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How can a theory be decidable and incomplete?

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I believe "decidable" doesn't typically mean the algorithm assigns a *truth value* to every sentence - in fact, true/false don't even really apply when we're talking about sentences in a theory. Instead, the algorithm takes a sentence as input, and returns an output saying that either yes this sentence is a theorem, or no it is not. It is totally possible for both P and ~P to not be theorems.

For example, if you are working from the group axioms, neither "∀x,y: xy=yx" nor its negation "∃x,y: xy≠yx" is a theorem that can be proved from the axioms. If you know a little bit of group theory, it should be easy to see why!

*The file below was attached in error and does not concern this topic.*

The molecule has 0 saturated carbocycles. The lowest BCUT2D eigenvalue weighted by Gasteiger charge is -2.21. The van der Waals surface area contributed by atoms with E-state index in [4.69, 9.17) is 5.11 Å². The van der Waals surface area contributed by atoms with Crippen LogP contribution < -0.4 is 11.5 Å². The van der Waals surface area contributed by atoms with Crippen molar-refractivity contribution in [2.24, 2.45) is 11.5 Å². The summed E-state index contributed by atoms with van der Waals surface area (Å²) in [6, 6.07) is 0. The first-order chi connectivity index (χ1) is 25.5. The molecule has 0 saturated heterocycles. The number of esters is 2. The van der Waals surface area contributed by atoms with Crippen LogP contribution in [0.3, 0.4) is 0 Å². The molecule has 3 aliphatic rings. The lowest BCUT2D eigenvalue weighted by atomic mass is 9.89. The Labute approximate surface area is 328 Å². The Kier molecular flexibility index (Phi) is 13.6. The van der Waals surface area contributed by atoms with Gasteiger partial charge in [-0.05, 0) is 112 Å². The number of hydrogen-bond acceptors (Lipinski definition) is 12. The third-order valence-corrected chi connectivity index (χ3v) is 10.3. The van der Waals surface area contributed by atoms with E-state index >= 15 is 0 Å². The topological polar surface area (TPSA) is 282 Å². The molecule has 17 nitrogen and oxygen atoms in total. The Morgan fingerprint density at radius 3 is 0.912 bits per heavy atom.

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The simple answer is that completeness is determined by the semantics and syntax of a logical system, while decidability is (usually) determined only by the semantics. So if we have a decidable system with a very unexpressive syntax, then that system could be decidable but incomplete.

For example, consider a logic identical to propositional logic, except we aren't allowed to infer b from {a, a->b}. This system is decidable since we can still check the truth value of any sentence with a truth table, but there will be many true statements that we cannot prove.
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Godel's incompleteness theorem. You can read about it on wikipedia. Basically there is always a way to create true statements that cannot be proven within the current axioms.

It is (ELI5) something along the lines of the statement "this statement cannot be proven". So if it can, then it is false and if it cannot, then it is true.

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